Currencies firm after Putin hints at progress in talks with Ukraine

  • Putin sees ‘some positive changes’ in talks with Ukraine
  • The MSCI stock index is expected to fall 4.7% this week
  • The ruble strengthens in offshore trading

Mar. 11 – Most emerging market currencies rose on Friday after Russian President Vladimir Putin hinted at progress in Moscow’s talks with Ukraine, easing selling pressure on units battered by the ongoing war .

Putin said “there are some positive changes, the negotiators on our side tell me,” but did not elaborate. Read more

The news helped buoy financial markets, battered by concerns over mounting global inflationary pressures and the fallout from Russia’s invasion of Ukraine. Read more

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The Russian ruble hit a session high of 112.09 against the dollar in offshore trading, while the onshore rate also rose slightly.

Local stock markets remained largely closed on orders from the central bank, which restricted trading in stocks and bonds after the West imposed economic sanctions on Russia.

Western sanctions against Russia have spurred a rise in commodity prices, which has benefited some exporters of oil, gold and other commodities in emerging markets, but hurt importers and the economies of countries close to Ukraine and Russia.

The Turkish lira climbed 0.6% against the dollar after weakening as much as 1.2% earlier in the session, while the commodity-rich South African rand edged up 0.2 %, erasing earlier declines.

“The economic blow is real and we are not sure we have yet fully grasped the scale of the financial aftershocks that result from the decommissioning of the financial construction of one of the world’s largest commodity producers,” Francesc Balcells, Chief Investment Officer of Global Emerging Markets Debt at FIM Partners wrote in a client note.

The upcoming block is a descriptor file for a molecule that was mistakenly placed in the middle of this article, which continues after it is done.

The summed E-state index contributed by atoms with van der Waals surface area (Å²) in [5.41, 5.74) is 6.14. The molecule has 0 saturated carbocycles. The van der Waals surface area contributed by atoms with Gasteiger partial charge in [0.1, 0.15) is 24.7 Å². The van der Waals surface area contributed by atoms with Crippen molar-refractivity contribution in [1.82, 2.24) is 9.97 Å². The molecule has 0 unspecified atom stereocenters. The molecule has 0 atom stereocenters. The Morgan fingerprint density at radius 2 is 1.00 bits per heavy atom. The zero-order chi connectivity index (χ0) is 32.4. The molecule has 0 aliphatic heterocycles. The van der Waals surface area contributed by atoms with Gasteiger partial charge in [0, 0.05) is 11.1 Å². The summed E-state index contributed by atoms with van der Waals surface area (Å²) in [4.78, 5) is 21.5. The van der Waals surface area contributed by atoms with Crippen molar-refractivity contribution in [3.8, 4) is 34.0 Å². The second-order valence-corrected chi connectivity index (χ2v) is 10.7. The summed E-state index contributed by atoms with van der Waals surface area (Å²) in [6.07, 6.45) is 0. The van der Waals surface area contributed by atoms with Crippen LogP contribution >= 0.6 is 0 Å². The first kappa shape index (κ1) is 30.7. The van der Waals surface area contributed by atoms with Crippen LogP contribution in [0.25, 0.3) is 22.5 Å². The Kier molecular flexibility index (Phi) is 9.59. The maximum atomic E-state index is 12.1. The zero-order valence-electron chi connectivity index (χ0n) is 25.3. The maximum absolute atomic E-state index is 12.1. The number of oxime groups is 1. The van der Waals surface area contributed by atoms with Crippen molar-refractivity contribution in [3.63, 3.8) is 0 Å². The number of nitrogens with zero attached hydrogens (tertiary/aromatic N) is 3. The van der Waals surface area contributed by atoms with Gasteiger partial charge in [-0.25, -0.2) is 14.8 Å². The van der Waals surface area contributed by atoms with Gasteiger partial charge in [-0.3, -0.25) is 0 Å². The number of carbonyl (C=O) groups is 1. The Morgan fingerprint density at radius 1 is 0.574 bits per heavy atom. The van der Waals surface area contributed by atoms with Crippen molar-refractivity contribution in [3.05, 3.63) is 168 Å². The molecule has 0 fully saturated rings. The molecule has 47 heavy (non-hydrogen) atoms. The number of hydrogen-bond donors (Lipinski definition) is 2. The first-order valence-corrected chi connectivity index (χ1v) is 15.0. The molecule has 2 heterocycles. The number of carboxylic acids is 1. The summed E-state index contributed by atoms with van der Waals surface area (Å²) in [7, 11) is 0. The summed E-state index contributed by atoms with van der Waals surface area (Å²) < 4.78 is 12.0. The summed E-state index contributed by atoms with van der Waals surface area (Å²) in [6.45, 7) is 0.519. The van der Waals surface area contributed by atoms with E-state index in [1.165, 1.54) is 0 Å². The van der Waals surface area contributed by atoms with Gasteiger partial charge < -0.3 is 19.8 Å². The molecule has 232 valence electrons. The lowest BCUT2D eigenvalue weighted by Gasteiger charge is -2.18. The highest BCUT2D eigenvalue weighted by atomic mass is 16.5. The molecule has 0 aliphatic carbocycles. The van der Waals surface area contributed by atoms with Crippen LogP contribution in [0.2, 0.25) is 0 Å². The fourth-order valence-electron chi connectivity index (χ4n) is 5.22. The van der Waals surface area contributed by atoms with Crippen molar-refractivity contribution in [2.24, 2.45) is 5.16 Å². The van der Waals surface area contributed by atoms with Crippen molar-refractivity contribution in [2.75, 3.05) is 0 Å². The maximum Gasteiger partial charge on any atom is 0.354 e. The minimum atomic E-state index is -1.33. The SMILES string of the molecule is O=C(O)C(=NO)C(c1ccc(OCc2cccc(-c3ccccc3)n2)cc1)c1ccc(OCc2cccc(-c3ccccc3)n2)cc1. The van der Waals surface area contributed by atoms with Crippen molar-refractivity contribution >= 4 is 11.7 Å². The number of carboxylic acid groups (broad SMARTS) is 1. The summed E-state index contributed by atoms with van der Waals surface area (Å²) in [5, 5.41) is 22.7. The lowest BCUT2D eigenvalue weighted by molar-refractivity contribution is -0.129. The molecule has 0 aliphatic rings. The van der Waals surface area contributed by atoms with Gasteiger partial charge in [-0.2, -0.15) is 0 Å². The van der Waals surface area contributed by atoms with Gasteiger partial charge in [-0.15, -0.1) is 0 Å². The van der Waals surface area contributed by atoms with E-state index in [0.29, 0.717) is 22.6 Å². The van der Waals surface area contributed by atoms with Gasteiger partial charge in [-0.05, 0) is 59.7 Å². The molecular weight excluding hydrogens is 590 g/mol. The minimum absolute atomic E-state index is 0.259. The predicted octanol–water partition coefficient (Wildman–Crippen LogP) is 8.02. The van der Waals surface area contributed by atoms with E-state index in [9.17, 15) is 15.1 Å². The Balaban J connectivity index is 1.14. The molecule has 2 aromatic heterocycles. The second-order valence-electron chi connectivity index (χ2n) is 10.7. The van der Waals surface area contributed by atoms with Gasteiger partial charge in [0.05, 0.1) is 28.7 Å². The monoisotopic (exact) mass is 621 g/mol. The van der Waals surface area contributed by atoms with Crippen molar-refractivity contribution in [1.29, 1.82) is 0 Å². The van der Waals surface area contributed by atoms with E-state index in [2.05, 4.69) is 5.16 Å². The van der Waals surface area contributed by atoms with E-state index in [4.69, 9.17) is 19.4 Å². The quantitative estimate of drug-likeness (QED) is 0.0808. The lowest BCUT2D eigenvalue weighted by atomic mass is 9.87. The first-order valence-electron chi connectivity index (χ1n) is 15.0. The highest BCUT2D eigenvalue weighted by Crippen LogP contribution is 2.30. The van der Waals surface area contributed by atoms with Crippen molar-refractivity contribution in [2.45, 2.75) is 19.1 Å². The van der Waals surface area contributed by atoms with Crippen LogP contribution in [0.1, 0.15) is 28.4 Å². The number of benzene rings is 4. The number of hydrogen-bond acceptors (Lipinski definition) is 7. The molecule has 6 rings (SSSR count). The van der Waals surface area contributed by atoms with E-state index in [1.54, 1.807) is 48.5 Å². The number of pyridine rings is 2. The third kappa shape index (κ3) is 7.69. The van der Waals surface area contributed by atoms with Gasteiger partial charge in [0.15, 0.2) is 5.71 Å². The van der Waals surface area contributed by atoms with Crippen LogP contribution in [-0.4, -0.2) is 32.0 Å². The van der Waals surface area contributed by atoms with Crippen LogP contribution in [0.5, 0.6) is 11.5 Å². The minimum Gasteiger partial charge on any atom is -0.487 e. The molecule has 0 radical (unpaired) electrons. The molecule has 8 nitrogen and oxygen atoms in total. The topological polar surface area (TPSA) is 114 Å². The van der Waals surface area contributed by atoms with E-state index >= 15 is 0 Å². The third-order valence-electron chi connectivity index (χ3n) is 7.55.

The MSCI Emerging Markets Equity Index (.MSCIEF) pared some losses and fell 0.9%. The index is on track for its fourth weekly decline, down around 4.7%.

Tensions in Ukraine put pressure on the risk appetite of emerging markets amid fears of impending monetary tightening cycles in the developed world to contain global inflationary pressures.

Data on Thursday showed US inflation hit a four-decade high, further bolstering bets that the Federal Reserve will raise its key rate at the end of its policy meeting next week, while the European Central Bank has also surprised with a warmongering tone.

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Reporting by Shreyashi Sanyal in Bengaluru; Editing by Robert Birsel and Emelia Sithole-Matarise

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